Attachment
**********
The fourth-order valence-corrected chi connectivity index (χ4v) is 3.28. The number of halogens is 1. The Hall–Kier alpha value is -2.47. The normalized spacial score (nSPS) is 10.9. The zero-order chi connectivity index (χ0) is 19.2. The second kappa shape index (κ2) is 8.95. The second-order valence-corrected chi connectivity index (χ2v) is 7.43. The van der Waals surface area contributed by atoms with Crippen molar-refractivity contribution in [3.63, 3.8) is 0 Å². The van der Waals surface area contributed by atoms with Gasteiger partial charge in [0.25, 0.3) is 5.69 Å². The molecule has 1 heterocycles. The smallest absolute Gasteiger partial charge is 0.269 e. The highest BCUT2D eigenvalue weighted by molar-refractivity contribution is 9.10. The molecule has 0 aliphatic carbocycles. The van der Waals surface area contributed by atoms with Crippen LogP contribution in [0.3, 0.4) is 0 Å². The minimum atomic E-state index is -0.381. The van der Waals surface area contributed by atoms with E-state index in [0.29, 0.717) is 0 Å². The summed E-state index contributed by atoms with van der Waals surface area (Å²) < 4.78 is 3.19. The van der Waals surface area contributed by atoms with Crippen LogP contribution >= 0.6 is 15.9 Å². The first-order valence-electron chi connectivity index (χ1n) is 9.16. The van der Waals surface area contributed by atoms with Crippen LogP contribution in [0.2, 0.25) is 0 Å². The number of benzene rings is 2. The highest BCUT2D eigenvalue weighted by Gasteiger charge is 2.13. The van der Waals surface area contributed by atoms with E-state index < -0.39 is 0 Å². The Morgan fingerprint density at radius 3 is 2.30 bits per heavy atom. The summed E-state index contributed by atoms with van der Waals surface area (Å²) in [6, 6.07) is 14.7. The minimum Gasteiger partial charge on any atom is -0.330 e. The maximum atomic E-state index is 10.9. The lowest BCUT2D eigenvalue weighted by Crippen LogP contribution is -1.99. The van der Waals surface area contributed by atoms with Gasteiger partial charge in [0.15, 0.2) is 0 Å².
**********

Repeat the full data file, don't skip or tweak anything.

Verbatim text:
The fourth-order valence-corrected chi connectivity index (χ4v) is 3.28. The number of halogens is 1. The Hall–Kier alpha value is -2.47. The normalized spacial score (nSPS) is 10.9. The zero-order chi connectivity index (χ0) is 19.2. The second kappa shape index (κ2) is 8.95. The second-order valence-corrected chi connectivity index (χ2v) is 7.43. The van der Waals surface area contributed by atoms with Crippen molar-refractivity contribution in [3.63, 3.8) is 0 Å². The van der Waals surface area contributed by atoms with Gasteiger partial charge in [0.25, 0.3) is 5.69 Å². The molecule has 1 heterocycles. The smallest absolute Gasteiger partial charge is 0.269 e. The highest BCUT2D eigenvalue weighted by molar-refractivity contribution is 9.10. The molecule has 0 aliphatic carbocycles. The van der Waals surface area contributed by atoms with Crippen LogP contribution in [0.3, 0.4) is 0 Å². The minimum atomic E-state index is -0.381. The van der Waals surface area contributed by atoms with E-state index in [0.29, 0.717) is 0 Å². The summed E-state index contributed by atoms with van der Waals surface area (Å²) < 4.78 is 3.19. The van der Waals surface area contributed by atoms with Crippen LogP contribution >= 0.6 is 15.9 Å². The first-order valence-electron chi connectivity index (χ1n) is 9.16. The van der Waals surface area contributed by atoms with Crippen LogP contribution in [0.2, 0.25) is 0 Å². The number of benzene rings is 2. The highest BCUT2D eigenvalue weighted by Gasteiger charge is 2.13. The van der Waals surface area contributed by atoms with E-state index < -0.39 is 0 Å². The Morgan fingerprint density at radius 3 is 2.30 bits per heavy atom. The summed E-state index contributed by atoms with van der Waals surface area (Å²) in [6, 6.07) is 14.7. The minimum Gasteiger partial charge on any atom is -0.330 e. The maximum atomic E-state index is 10.9. The lowest BCUT2D eigenvalue weighted by Crippen LogP contribution is -1.99. The van der Waals surface area contributed by atoms with Gasteiger partial charge in [0.15, 0.2) is 0 Å².